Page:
True for one group of products, but a huge generalisation there.

      I worked with 2 products for comparison. One was data driven with a lot of configurability - quite variable in the way it could be used. The second has an built in programming language that everyday users could use with, so was not just configurable per config files and data driven but also programmable. The variability of usage was near infinite. I would say that genuine, full scenario and regression testing was near impossible. So instead, the approach was developed to provide powerful debugging and crash analysis tools for the real-time system. This was targeted at break/fix and not at the design stage.

    3. Anonymous Coward
      Anonymous Coward

      Re: Equally unattributed, but different...

      As someone who used to debug core dumps from IBM M/F systems software in the late 80s I'd disagree with the premise. It used to cost IBM less to fix later cause the customer did the diagnosis.

      1. Hazmoid

        Re: Equally unattributed, but different...

        More to the point, that is how Windows and most M$ products are debugged aren't they ? ;)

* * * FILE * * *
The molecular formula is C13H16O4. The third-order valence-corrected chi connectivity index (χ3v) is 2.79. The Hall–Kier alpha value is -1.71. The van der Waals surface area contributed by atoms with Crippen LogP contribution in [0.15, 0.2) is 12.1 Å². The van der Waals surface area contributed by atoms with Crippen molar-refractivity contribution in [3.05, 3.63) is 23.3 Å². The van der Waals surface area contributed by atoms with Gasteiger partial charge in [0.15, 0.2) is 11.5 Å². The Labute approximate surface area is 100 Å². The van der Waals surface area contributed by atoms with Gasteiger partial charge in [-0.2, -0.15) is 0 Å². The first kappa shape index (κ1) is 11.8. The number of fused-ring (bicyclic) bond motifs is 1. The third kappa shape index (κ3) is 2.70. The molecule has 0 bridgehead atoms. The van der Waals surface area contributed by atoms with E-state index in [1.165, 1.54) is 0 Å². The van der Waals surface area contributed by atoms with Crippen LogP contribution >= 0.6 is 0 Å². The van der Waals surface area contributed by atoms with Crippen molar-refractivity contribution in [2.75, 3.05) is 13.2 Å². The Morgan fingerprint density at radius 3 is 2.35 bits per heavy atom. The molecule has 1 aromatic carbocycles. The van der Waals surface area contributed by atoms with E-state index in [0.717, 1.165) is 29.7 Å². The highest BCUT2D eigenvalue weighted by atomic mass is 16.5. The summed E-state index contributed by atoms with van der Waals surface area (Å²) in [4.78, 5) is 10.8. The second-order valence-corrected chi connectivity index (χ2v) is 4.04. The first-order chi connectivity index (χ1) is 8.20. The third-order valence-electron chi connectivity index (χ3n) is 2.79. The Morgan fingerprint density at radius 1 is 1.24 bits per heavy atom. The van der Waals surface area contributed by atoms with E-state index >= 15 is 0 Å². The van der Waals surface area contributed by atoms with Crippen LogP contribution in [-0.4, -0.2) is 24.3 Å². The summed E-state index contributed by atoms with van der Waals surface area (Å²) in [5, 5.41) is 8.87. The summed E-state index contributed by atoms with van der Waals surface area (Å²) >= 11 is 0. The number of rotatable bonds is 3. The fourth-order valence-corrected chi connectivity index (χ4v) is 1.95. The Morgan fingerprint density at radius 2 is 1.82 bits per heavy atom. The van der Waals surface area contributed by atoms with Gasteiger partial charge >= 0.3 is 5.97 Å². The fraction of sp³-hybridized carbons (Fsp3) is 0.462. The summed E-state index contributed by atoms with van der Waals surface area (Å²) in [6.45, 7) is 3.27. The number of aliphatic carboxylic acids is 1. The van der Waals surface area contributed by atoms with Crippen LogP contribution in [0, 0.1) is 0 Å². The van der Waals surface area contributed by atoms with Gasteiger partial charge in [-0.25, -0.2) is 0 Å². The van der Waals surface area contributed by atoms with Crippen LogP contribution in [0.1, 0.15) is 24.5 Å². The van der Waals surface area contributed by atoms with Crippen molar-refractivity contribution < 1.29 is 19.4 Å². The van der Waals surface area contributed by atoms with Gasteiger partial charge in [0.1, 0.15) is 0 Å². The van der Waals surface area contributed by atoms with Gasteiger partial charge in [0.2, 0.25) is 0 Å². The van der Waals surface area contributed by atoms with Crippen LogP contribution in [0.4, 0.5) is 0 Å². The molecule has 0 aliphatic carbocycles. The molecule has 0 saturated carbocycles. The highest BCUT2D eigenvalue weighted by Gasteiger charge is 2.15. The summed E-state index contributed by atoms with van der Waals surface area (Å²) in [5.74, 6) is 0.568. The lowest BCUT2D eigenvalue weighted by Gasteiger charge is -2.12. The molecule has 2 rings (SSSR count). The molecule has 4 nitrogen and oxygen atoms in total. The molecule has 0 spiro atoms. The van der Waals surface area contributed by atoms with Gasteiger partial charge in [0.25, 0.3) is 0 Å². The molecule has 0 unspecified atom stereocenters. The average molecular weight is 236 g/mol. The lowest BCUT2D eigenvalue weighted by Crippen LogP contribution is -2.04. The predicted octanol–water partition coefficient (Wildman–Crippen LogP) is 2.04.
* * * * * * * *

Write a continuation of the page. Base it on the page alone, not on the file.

4. Anonymous Coward
      Anonymous Coward

      Re: Equally unattributed, but different...

      I was an Operating Systems consultant for ICL in the 80's part of my role was 2nd line support. If a code issue was found in development it could be fixed in a couple of hours.

      To get to the starting point of a fix after code was live on customer machines a bug report would have to be raised, prescanned by first line, passed across to 2nd line for further diagnostics, a that stage it would go to anyone in the team who would investigate whether it was a known error, or a different manifestation of an earlier bug for which a patch already existed. this would often result in having to ask for further evidence, if it was being sent back to 3rd line it would normally be reviewed by someone who was a specialist in that part of the Operating System ( we got a lot of stick if we passed back something to 3rd line for which there was already a fix available). We had access to the O/S source code and could sometimes even design the patch in advance of transferring it to 3rd line). If a patch could be written that would then require testing at 3rd line before being issued for customer release. This meant obtaining time on a test mainframe (there was only one). You can easily see how the cost of fixing a bug in production in this situation could easily be 100X fixing it in development. Scarily even with these processes in place some patches would reach high version numbers ( think the highest I saw was 13) before finally fixing the problem fully. If the issue was critical and several patch versions were required someone like me would be liaising between 3rd line and the customer around patch application and testing, often this required on-site attendance to manage the customer relationship and could also involve the Account Manager as well. When I started the patch would be sent to us via telex, thankfully by the time I let we we could apply them remotely.

  3. elregidente